• NCCR MUST women scientists' network which made sure that all equal opportunity measures, dedicated initiatives, and achievements reached the respective target groups. It distributed knowledge and information, linked to networks, mentoring and career advice services, international professional societies, and recommended books.
  • Dedicated biannual Gender and Science Meetings– during the last eight years organized with the Cluster of Excellence RESOLV (Germany) – offering a unique platform to share experiences and developments, to learn about institutional programs, and to discuss and exchange ideas, open to all NCCR MUST and RESOLV members.
  • Women Scientists Workshops provided a (protected) platform for NCCR MUST women scientists to discuss with and learn from role models and offered networking and exchange opportunities (satellite meetings of the Annual Meetings)
  • Public profile of Ursula Keller
  • #NCCRWomen campaign, short videos of female scientists to celebrate the 50th anniversary of the women's right to vote in Switzerland. They were published on YouTube, Instagram, and Twitter and received over 100'000 views.
  • OPN (Optics & Photonics news) column: Reflections in Diversity, started in 2012, with readership world-wide of 20’000 for printed copies and 137’000 through the website, a total of 28 articles written by scientists across the world including South Africa, Japan, South Korea, and New Zealand, and members of the NCCR MUST network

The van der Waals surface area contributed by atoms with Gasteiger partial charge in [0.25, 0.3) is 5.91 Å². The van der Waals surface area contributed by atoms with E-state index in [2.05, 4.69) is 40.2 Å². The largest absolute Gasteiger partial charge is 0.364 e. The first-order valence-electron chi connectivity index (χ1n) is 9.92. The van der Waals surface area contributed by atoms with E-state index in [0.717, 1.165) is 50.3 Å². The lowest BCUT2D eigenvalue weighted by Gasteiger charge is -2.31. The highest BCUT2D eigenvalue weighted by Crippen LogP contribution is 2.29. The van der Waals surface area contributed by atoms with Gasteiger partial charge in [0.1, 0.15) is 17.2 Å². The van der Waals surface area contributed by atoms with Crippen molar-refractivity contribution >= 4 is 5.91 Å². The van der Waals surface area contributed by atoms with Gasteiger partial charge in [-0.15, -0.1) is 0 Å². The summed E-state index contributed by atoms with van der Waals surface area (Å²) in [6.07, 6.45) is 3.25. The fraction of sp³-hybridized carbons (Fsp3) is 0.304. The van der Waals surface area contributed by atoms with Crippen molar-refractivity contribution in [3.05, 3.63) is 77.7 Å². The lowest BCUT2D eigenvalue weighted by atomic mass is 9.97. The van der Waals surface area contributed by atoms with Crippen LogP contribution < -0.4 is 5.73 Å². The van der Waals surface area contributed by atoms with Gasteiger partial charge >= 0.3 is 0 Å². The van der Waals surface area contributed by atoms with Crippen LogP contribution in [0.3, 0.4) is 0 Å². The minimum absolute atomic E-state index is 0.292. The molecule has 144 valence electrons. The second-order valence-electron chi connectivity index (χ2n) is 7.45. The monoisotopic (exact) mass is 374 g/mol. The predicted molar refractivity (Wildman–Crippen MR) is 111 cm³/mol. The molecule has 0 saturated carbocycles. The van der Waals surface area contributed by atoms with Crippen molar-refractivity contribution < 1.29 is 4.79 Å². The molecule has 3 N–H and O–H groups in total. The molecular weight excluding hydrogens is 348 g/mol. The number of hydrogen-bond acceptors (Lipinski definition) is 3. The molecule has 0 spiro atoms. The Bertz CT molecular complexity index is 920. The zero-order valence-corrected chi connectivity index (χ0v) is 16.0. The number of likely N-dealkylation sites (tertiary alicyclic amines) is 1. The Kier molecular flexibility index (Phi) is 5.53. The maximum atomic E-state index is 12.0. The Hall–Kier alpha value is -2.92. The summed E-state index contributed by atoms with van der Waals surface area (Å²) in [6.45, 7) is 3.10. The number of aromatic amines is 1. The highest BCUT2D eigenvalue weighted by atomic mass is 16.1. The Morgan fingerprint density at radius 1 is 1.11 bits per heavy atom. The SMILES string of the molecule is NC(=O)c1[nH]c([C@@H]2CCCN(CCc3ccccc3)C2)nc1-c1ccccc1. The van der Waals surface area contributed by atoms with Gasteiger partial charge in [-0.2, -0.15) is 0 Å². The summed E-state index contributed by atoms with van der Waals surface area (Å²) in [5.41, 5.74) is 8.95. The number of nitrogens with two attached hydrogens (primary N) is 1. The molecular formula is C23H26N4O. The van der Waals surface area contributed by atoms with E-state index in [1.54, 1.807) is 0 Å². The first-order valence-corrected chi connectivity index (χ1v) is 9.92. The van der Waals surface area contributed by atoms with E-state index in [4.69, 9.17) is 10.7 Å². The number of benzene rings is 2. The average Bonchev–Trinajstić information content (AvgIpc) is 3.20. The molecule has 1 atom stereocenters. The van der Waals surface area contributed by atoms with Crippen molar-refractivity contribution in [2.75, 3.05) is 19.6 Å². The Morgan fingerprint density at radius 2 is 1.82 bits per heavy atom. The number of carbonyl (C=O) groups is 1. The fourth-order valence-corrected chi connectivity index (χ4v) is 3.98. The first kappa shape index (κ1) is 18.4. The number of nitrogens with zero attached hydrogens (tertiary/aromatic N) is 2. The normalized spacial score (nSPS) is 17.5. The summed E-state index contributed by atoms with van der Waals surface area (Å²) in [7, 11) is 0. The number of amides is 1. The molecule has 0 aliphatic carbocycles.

• Inspiring Conversations with Women Professors: The Many Routes to Career Success (book) by Anna Garry
and our specialized programs included:
  • Peer mentoring for (female) students at the Department of Physics ETHZ, established in collaboration with the NCCR QSIT under the leadership of Anna Garry. The goal was to improve the learning environment, after deciphering the challenges in structured interviews. As one result, an anonymous grading system (i.e., no name on the exam sheets) has become an accepted standard. The experience is summarized in an article by Vogler-Neuling, Berg, Beck, and Garry.
  • Inter-MUST Women Postdoc Award, the 14 awardees work with two or more PIs in our network on a collaborative research program. The women postdocs benefitted from the interdisciplinary effort and the need to coordinate between two PIs gives them a good learning experience also for their next career step. Several of the grantees now have professor or senior scientist positions.
  • Postdoc Mothers Awardat the Department of Physics of the ETHZ, supports female postdocs who are simultaneously starting a family and pursuing a research career. The five awardees are supported by fully funded four-year PhD student in their research area.
  • Foundation of the ETH Women Professors Forum (ETH WPF), to support networking and strengthen female scientists on a higher hierarchy level with our director Keller as the founding president (2012-2016), motivated by the famous “1999 MIT report”. The ETH WPF received substantial financial and personnel support from the NCCR MUST.